In part one of this post, we discussed a new variation on an ancient role that has the potential to greatly improve the practice of medicine in the digital age.
As we noted, some hospitals around the country are creating the position of "scribe" to shadow doctors in their interactions with patients and ensure that accurate electronic records are created and maintained of those interactions.
In this part of the post, we will discuss some of the ways in which the presence of such scribes is already enabling many doctors to improve their patient care.
In recent years, computerized note-taking has tended to crowd out personal interactions between doctors and patients. The resulting lack of an overall ability to connect with patients and their personalized needs can increase the risk of misdiagnosis or failure to diagnose.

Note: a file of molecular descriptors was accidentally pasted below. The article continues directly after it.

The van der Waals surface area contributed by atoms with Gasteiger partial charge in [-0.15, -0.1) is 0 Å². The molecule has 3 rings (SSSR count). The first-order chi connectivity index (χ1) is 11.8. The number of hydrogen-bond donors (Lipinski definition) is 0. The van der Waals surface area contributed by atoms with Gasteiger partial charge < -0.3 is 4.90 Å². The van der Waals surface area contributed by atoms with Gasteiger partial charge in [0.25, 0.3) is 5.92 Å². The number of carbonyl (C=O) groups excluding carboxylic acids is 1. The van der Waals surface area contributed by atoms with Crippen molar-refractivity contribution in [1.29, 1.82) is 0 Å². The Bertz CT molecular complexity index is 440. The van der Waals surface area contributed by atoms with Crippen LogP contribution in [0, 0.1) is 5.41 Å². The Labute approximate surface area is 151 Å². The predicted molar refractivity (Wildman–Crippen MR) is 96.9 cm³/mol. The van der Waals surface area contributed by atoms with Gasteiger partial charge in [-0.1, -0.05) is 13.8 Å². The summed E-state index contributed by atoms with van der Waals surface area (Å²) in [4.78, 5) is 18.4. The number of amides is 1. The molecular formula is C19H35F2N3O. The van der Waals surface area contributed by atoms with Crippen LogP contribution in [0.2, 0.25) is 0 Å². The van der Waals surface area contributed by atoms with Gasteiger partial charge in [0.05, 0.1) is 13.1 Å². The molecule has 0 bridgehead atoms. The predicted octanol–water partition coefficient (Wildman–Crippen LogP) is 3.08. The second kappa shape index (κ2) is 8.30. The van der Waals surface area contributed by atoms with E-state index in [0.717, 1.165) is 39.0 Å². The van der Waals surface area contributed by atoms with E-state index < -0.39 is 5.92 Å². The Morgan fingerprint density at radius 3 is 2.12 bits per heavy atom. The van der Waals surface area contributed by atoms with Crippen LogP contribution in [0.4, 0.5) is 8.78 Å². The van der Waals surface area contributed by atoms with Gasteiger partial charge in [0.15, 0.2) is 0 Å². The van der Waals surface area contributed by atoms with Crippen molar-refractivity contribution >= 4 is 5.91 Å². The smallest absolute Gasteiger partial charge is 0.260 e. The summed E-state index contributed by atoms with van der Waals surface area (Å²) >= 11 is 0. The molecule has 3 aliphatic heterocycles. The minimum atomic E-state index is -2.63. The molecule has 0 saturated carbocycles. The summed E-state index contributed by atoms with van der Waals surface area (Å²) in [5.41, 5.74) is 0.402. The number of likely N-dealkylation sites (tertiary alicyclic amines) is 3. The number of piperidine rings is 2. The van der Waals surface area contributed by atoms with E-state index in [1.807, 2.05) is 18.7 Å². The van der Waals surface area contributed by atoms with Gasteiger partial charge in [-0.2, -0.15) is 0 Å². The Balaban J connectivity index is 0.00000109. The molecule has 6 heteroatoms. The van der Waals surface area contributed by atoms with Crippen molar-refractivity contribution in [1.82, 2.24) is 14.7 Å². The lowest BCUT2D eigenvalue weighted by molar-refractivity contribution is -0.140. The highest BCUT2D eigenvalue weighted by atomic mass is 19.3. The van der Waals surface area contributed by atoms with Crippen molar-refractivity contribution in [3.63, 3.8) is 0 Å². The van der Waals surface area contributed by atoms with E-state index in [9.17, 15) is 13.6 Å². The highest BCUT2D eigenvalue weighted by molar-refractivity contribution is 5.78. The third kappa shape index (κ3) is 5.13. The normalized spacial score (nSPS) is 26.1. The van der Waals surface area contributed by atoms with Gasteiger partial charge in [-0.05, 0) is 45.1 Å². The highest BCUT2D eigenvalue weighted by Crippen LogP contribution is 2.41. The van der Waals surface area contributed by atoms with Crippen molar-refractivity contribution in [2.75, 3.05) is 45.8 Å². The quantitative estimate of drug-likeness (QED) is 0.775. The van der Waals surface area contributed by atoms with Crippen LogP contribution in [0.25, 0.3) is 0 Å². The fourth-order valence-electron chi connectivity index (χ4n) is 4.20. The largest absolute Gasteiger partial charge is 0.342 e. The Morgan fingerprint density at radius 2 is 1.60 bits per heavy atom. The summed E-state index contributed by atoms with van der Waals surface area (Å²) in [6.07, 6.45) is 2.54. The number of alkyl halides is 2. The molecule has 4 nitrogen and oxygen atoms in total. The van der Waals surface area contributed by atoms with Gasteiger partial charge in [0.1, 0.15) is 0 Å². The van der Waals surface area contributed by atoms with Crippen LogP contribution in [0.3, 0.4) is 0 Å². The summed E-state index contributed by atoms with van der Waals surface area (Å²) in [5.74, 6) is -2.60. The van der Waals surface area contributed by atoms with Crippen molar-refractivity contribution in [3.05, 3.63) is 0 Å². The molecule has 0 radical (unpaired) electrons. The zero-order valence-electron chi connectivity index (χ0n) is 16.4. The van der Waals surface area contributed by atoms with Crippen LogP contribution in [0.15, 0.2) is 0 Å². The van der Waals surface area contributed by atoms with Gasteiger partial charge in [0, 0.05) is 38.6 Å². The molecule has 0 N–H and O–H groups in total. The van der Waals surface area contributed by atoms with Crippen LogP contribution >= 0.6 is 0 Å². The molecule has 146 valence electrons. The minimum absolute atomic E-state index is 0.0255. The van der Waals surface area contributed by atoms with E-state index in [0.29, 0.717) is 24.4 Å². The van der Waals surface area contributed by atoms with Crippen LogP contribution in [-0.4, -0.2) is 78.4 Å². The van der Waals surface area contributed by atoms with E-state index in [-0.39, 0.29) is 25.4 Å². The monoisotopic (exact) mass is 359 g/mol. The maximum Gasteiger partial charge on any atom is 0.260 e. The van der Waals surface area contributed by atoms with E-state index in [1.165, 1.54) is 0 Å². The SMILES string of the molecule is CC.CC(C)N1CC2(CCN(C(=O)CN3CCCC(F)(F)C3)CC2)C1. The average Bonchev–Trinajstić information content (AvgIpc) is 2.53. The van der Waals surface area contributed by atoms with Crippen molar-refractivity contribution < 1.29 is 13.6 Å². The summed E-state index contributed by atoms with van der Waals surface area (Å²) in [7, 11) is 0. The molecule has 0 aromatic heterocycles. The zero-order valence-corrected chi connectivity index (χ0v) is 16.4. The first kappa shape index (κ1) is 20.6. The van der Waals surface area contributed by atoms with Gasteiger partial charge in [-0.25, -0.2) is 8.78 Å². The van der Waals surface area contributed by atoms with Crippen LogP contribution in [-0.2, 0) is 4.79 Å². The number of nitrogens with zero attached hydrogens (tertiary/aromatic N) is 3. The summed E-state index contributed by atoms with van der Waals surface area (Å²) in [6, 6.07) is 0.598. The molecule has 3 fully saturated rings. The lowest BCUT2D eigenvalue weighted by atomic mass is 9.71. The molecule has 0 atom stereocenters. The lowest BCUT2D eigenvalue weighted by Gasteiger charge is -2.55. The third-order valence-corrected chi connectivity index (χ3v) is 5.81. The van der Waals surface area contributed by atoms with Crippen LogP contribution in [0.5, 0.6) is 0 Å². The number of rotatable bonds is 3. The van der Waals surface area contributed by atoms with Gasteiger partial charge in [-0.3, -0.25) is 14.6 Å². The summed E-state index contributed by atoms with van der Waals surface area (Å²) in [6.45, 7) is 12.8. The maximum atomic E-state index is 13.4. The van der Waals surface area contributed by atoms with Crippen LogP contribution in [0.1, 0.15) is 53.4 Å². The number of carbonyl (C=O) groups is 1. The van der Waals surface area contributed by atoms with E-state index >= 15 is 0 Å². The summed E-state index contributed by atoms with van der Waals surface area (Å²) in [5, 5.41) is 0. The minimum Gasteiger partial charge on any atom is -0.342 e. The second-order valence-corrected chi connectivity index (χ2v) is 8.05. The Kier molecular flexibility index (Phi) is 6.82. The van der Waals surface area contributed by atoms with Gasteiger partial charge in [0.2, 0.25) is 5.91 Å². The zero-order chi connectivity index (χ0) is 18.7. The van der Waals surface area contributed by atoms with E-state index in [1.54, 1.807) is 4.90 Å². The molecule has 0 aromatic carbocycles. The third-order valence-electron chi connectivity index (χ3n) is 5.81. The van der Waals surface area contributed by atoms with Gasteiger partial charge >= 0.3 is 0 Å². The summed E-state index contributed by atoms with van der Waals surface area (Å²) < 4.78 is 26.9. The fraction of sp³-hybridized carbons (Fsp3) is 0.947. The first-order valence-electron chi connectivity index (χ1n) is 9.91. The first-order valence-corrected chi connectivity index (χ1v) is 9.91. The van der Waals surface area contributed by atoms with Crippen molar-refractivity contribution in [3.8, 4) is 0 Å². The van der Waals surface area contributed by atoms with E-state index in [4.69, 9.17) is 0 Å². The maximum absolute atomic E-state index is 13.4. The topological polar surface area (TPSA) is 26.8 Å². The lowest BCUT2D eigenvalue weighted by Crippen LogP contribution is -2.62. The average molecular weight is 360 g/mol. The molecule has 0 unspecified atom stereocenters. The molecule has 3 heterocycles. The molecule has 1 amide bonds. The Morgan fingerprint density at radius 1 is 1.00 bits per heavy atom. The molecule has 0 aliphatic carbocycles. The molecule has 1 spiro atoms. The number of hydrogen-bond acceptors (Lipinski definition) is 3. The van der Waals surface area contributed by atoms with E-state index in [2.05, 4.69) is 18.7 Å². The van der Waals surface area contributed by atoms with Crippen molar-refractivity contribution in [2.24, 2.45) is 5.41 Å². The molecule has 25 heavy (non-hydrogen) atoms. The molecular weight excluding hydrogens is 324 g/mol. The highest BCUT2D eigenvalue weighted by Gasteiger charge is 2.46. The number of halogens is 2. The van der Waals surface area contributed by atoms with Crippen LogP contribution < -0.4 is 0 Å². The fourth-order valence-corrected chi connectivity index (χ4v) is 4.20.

With a scribe at their side, however, doctors may be able to combine the best of the old with the best of the new.
Using electronic medical records -- instead of old-fashioned charts with a host of scarcely legible notations -- should give doctors the timely and accurate information needed to provide good medical care.
When a scribe is the one inputting and accessing the information, it frees up doctors to focus on patients. And focusing on patients gives doctors a better chance to pick up the subtle-but-often-crucial clues to health issues that only personal interaction can provide.
Using scribes to assist doctors is gaining so much interest that commercial businesses are getting involved to help fill the demand for scribes. There are already an estimated 10,000 working around the country in hospitals and clinics. And demand is still going up.
Source: The New York Times, "A Busy Doctor's Right Hand, Ever Ready to Type," Katie Hafner, Jan. 12, 2014